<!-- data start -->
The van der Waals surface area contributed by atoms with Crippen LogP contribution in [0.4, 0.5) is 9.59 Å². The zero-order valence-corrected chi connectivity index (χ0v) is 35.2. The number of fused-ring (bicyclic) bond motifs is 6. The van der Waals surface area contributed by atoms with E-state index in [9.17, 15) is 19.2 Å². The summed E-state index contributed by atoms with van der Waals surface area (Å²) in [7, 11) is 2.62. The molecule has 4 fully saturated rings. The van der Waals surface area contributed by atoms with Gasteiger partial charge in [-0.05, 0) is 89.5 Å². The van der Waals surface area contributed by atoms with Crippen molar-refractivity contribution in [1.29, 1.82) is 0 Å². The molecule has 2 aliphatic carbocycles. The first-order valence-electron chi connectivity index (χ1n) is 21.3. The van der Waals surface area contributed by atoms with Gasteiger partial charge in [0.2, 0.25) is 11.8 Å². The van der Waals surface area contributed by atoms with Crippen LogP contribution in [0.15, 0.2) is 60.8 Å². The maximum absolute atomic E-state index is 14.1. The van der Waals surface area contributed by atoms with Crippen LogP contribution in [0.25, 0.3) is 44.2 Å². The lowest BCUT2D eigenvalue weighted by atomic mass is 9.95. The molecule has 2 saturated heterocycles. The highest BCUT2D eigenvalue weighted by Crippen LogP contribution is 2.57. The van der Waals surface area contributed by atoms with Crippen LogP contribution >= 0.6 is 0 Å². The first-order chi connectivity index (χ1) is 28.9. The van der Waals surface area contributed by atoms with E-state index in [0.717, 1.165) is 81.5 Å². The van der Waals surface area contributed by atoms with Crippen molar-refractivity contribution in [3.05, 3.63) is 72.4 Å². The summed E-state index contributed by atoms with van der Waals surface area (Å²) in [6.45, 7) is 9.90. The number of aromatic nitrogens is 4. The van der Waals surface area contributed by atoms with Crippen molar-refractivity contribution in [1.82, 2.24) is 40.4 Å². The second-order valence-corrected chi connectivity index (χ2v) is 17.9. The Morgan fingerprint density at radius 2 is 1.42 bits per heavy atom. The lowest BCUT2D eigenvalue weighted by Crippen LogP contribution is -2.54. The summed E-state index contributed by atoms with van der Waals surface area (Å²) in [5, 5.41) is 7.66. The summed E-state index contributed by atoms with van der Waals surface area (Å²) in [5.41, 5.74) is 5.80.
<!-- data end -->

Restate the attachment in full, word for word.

The van der Waals surface area contributed by atoms with Crippen LogP contribution in [0.4, 0.5) is 9.59 Å². The zero-order valence-corrected chi connectivity index (χ0v) is 35.2. The number of fused-ring (bicyclic) bond motifs is 6. The van der Waals surface area contributed by atoms with E-state index in [9.17, 15) is 19.2 Å². The summed E-state index contributed by atoms with van der Waals surface area (Å²) in [7, 11) is 2.62. The molecule has 4 fully saturated rings. The van der Waals surface area contributed by atoms with Gasteiger partial charge in [-0.05, 0) is 89.5 Å². The van der Waals surface area contributed by atoms with Crippen molar-refractivity contribution in [1.29, 1.82) is 0 Å². The molecule has 2 aliphatic carbocycles. The first-order valence-electron chi connectivity index (χ1n) is 21.3. The van der Waals surface area contributed by atoms with Gasteiger partial charge in [0.2, 0.25) is 11.8 Å². The van der Waals surface area contributed by atoms with Crippen LogP contribution in [0.15, 0.2) is 60.8 Å². The maximum absolute atomic E-state index is 14.1. The van der Waals surface area contributed by atoms with Crippen LogP contribution in [0.25, 0.3) is 44.2 Å². The lowest BCUT2D eigenvalue weighted by atomic mass is 9.95. The molecule has 2 saturated heterocycles. The highest BCUT2D eigenvalue weighted by Crippen LogP contribution is 2.57. The van der Waals surface area contributed by atoms with Crippen LogP contribution >= 0.6 is 0 Å². The first-order chi connectivity index (χ1) is 28.9. The van der Waals surface area contributed by atoms with E-state index in [0.717, 1.165) is 81.5 Å². The van der Waals surface area contributed by atoms with Crippen molar-refractivity contribution in [3.05, 3.63) is 72.4 Å². The summed E-state index contributed by atoms with van der Waals surface area (Å²) in [6.45, 7) is 9.90. The number of aromatic nitrogens is 4. The van der Waals surface area contributed by atoms with Crippen molar-refractivity contribution in [1.82, 2.24) is 40.4 Å². The second-order valence-corrected chi connectivity index (χ2v) is 17.9. The Morgan fingerprint density at radius 2 is 1.42 bits per heavy atom. The lowest BCUT2D eigenvalue weighted by Crippen LogP contribution is -2.54. The summed E-state index contributed by atoms with van der Waals surface area (Å²) in [5, 5.41) is 7.66. The summed E-state index contributed by atoms with van der Waals surface area (Å²) in [5.41, 5.74) is 5.80.